We have reached a point in our planet’s history where what we do will have effects that may outlast us entirely. In the relatively short amount of time humans have been catastrophically polluting, we have had several moments where we realized our harmful effects were too great and needed to be resolved. Those moments are rare and few; it takes a lot for ordinary people, governments and corporations to make a substantial enough change if the norm is profitable or convenient. What have we learned from these moments, and what is within our power to change?
History of Lead Use
Lead was first used commercially in the 1920s in car engines to make them run more smoothly. Three huge American corporations—General Motors, Standard Oil of New Jersey and DuPont—quickly realized the profitability of lead in consumer products and formed a new company that intended to sell lead, marketed as “ethyl.” It became a catch-all product additive, used in everything from agricultural pesticides to aluminum cans, house paint and city water tanks. From the beginning, lead was known to be dangerous, but we have been ignorant and then willfully ignorant to the effects of lead poisoning since the days of the Roman Empire.
Unsurprisingly, corporations, enabled by a lack of environmental and safety regulations from the government, continued to use it, saturating the consumer market with lead products so that it was nearly impossible to choose otherwise. By the time the Environmental Protection Agency (EPA) introduced a lead phase-down in the 1970s, the damage was irreversible, measured in lives lost due to illness from lead-exposure, lives altered by exposure to lead in formative years and in environmental damage due to production and disposal of lead.
Programs like the EPA are intended to prevent large-scale issues like the ones caused by lead, but flawed policy leads to flawed regulation and enforcement. Agency experts often base environmental policy on the belief that when people are given a choice between right and wrong, they will choose right more often than not. Unfortunately, the lead epidemic exposed the reality that we as consumers rarely have a choice at all.
The Plastic Problem
To better understand the full picture, let’s use an analogy: we are constantly wandering a great hall, with hundreds of marketed choices, represented by doors lining each side as far as we can see. These doors are all different colors and sizes, with welcome mats that look the same, each just as inviting as the last. We stand in this hall in wonder, feeling the weight of the purchasing power in our pockets.
What if we begin making our way down this hall, opening doors just enough to peer at the product inside before moving on to the next? We are safe from the worst of lead-use in consumer products, with decades between us and its pinnacle. But as we wander, we start to realize that there’s one thing each product still has in common: plastic. This is a serious blow to our purchasing power.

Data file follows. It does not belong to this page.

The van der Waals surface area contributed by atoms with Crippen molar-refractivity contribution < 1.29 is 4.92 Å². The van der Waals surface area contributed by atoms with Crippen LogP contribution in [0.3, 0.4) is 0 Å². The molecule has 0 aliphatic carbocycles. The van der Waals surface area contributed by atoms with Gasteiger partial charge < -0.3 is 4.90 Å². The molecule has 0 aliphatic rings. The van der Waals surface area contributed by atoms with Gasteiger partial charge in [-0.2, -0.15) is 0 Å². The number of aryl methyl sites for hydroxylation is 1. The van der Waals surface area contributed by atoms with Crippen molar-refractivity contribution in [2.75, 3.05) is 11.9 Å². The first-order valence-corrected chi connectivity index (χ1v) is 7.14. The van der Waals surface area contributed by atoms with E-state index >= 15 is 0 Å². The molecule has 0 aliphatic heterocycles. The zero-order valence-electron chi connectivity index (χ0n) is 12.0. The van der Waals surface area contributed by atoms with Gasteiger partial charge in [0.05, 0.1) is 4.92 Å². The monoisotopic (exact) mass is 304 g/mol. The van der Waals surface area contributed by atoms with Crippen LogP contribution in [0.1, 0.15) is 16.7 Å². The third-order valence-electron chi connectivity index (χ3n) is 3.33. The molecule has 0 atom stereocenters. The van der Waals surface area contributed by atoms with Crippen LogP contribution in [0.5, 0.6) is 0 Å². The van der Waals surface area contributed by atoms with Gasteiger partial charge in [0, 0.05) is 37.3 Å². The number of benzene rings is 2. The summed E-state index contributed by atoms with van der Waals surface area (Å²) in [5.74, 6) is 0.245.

How can we make the “right” choice when one of the greatest material threats to our planet hides behind almost every door? And how can we protect ourselves from the consequences of the “wrong” choices we’ve been making since plastic products exploded onto the market in the wake of World War II? Unfortunately for us, our answers are coming at the same speed as our problem.
Similar to sentiment toward lead in past decades, we know plastic is bad for the planet. We know it coats our piles of trash and chokes our waterways and kills baby sea turtles. Maybe we even know that only nine percent of plastic is actually recycled after we put it out on the curb in our trusted blue bins—bins made of plastic, of course. Parallel to lead use in the 20th century, the damaging results of excessive use of plastic in consumer products will define us for centuries to come.
Plastic takes anywhere from 20 to 500 years to degrade, which is already unsustainable given the rate at which products that use it are being created and discarded. But, what makes plastic truly catastrophic for our environment, and therefore for us, is that it doesn’t actually degrade, it just breaks down into tiny pieces that will functionally exist forever.
These tiny pieces are called microplastics, and we have reached a point where they are everywhere—literally. They have been found in Rocky Mountain rainwater, bottled drinking water, crustaceans at the bottom of the ocean, crustaceans on our dinner plates, whales, the plankton whales eat, even in table salt. Today anywhere in the world, someone could sit down at a restaurant to unknowingly drink a glass of microplastics and eat a meal of microplastics—but not before sprinkling microplastics all over it.
This is the inevitable result of using plastic in nearly every consumer product dating back to the 1950s. We were given the illusion of choice, and most of us chose the best we could within that trap. Yet, no matter how much regret we have as individuals, or how much we rightfully lament the greed of corporations and the failures of government that led us here, we are faced with the hard truth: that microplastics are never going away.
What do we do now?
There is no singular solution to microplastic pollution; it would ideally involve change in policy, change in corporate standards, waste management, culture and in individual lives. Lead use was only curbed in the 1970s by vigorous health campaigns warning about its dangers, and despite it being removed from paint, plumbing and gasoline by the 1990s, “elevated blood lead levels remain an issue for children, particularly those living in poorer areas.” It can be as simple as remodeling older houses that still have leaded paint jobs, and as complicated as extracting lead compounds from soil and sediment. It may be discontinued, but its permeability remains.